In a decision that should send ripples through the criminal justice system, the Supreme Court ruled Monday that the Constitution empowers judges in criminal cases to scrutinize racist statements made by jurors during jury deliberations.
Such deliberations, held in secret and without the presence of judges, are largely shielded from court review under the “no impeachment” rule. The general principle behind it is that the jury system would suffer if judges were constantly second-guessing what jurors decide behind closed doors.
But in a 5-to-3 ruling, the Supreme Court looked at its precedents and found a constitutional exception to that rule whenever there is evidence that a juror exhibited racial bias in voting to convict a defendant.
“This Court’s decisions demonstrate that racial bias implicates unique historical, constitutional, and institutional concerns,” Justice Anthony Kennedy wrote in his opinion, which conceded that the jury system is human and thus can be flawed. “An effort to address the most grave and serious statements of racial bias is not an effort to perfect the jury but to ensure that our legal system remains capable of coming ever closer to the promise of equal treatment under the law that is so central to a functioning democracy.”
The ruling ― joined by Justices Ruth Bader Ginsburg, Stephen Breyer, Sonia Sotomayor and Elena Kagan ― is highly readable and was replete with the kind of language Kennedy reserves for landmark rulings, such as those he has authored on gay marriage and affirmative action in higher education.
“It must become the heritage of our Nation to rise above racial classifications that are so inconsistent with our commitment to the equal dignity of all persons,” Kennedy wrote.
It must become the heritage of our Nation to rise above racial classifications that are so inconsistent with our commitment to the equal dignity of all persons. Justice Anthony Kennedy
The case arose after two Colorado jurors in the criminal trial of a Latino, Miguel Peña-Rodriguez, reported to his attorney that another juror had made “anti-Hispanic” comments during deliberations. The defendant had just been convicted of harassment and unlawful sexual contact with two teenage girls.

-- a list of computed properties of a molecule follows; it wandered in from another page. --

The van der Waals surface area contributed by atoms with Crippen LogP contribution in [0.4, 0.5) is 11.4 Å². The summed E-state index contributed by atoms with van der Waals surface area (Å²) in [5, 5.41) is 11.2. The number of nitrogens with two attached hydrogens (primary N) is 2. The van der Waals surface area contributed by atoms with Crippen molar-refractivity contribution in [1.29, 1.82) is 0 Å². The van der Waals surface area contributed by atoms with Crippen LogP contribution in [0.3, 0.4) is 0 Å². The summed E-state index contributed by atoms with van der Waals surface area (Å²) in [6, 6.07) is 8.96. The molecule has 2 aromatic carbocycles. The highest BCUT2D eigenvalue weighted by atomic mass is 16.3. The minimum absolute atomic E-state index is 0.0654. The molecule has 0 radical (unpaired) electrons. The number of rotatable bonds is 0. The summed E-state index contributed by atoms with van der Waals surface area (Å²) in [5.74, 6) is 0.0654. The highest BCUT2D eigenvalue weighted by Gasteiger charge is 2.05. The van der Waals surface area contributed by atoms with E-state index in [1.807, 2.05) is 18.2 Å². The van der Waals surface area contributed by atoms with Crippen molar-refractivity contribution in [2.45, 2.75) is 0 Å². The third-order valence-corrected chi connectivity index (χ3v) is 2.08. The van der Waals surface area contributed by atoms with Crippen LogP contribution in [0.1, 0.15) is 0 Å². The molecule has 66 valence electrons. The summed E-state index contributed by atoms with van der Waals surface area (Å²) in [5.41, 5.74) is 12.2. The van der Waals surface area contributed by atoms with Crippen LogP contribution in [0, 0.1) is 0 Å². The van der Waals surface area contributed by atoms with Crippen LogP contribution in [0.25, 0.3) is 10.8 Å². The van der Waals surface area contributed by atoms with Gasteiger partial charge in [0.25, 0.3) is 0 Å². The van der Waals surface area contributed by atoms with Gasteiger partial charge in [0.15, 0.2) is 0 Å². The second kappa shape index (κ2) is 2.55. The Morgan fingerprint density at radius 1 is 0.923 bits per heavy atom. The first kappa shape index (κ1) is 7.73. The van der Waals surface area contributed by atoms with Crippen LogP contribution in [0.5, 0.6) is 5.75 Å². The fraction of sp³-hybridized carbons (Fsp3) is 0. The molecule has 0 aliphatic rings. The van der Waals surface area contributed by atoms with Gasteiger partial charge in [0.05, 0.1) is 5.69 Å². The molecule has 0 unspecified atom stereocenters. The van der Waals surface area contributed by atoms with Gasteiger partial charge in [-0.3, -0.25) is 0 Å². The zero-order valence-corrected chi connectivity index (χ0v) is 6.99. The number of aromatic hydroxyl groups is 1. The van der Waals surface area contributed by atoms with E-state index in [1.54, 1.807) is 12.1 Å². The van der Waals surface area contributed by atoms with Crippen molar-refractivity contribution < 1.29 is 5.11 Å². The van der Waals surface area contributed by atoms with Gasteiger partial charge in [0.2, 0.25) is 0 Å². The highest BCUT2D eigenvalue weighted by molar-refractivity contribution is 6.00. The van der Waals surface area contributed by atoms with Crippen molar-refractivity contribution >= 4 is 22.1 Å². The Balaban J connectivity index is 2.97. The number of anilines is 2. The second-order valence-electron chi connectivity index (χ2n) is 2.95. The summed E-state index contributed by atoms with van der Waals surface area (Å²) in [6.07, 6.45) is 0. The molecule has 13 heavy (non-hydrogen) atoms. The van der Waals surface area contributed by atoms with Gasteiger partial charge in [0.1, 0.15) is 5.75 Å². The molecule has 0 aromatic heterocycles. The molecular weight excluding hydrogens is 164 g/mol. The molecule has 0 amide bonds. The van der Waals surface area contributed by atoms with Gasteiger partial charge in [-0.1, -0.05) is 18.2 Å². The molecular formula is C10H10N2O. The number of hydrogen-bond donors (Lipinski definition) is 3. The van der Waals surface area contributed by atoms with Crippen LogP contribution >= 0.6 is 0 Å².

According to those jurors, the biased juror had expressed his belief that Peña-Rodriguez was guilty because “Mexican men had a bravado that caused them to believe they could do whatever they wanted with women” and that “he did it because he’s Mexican and Mexican men take whatever they want.” He had also referred to the defendant as “an illegal,” even though he was legally in the country.
Colorado courts refused to accept these jurors’ revelations to contest the verdict and let Peña-Rodriguez’s conviction stand. He was sentenced to two years’ probation and was required to register as a sex offender.
Recognizing that every state and the federal government follow a version of the no-impeachment rule, the Supreme Court nonetheless said it was its responsibility to “enforce the Constitution’s guarantee against state-sponsored racial discrimination in the jury system.”
“A constitutional rule that racial bias in the justice system must be addressed — including, in some instances, after the verdict has been entered — is necessary to prevent a systemic loss of confidence in jury verdicts, a confidence that is a central premise of the Sixth Amendment trial right,” Kennedy wrote.
The high court cautioned that not just any “offhand comment indicating racial bias or hostility” during deliberations will allow a defendant to challenge his or her verdict ― but only those statements in which “racial animus was a significant factor in the juror’s vote to convict.”
Kennedy’s opinion left it up to the states to determine the proper procedures in similar cases moving forward. The court also noted that there are already safeguards in the criminal process to screen out and contain biased jurors ― such as the jury selection process and the instructions judges give prior to deliberations.
In a dissenting opinion, Justice Clarence Thomas wrote that the text of the Constitution did not compel the majority’s conclusion.
“In its attempt to stimulate a thoughtful, rational dialogue on race relations ... the Court today ends the political process and imposes a uniform, national rule,” Thomas wrote. “The Constitution does not require such a rule. Neither should we.”
Justice Samuel Alito, in a separate dissenting opinion joined by Thomas and Chief Justice John Roberts, called the decision “well-intentioned” but said the ruling will undermine the finality of jury verdicts and may lead to a slippery slope of similar challenges ― for example, if there’s evidence that a juror expressed sexist or religiously bigoted views during deliberations.
“Today’s decision — especially if it is expanded in the ways that seem likely — will invite the harms that no-impeachment rules were designed to prevent,” Alito wrote. He noted that jurors, unlike judges and attorneys, are ordinary people who should be allowed “to speak, debate, argue, and make decisions the way ordinary people do in their daily lives.”
But Kennedy and the majority saw things differently, singling out racial discrimination as “especially pernicious in the administration of justice” ― bad enough that not even everyday jurors should be allowed to use it against a defendant.
“It is the mark of a maturing legal system that it seeks to understand and to implement the lessons of history,” Kennedy wrote.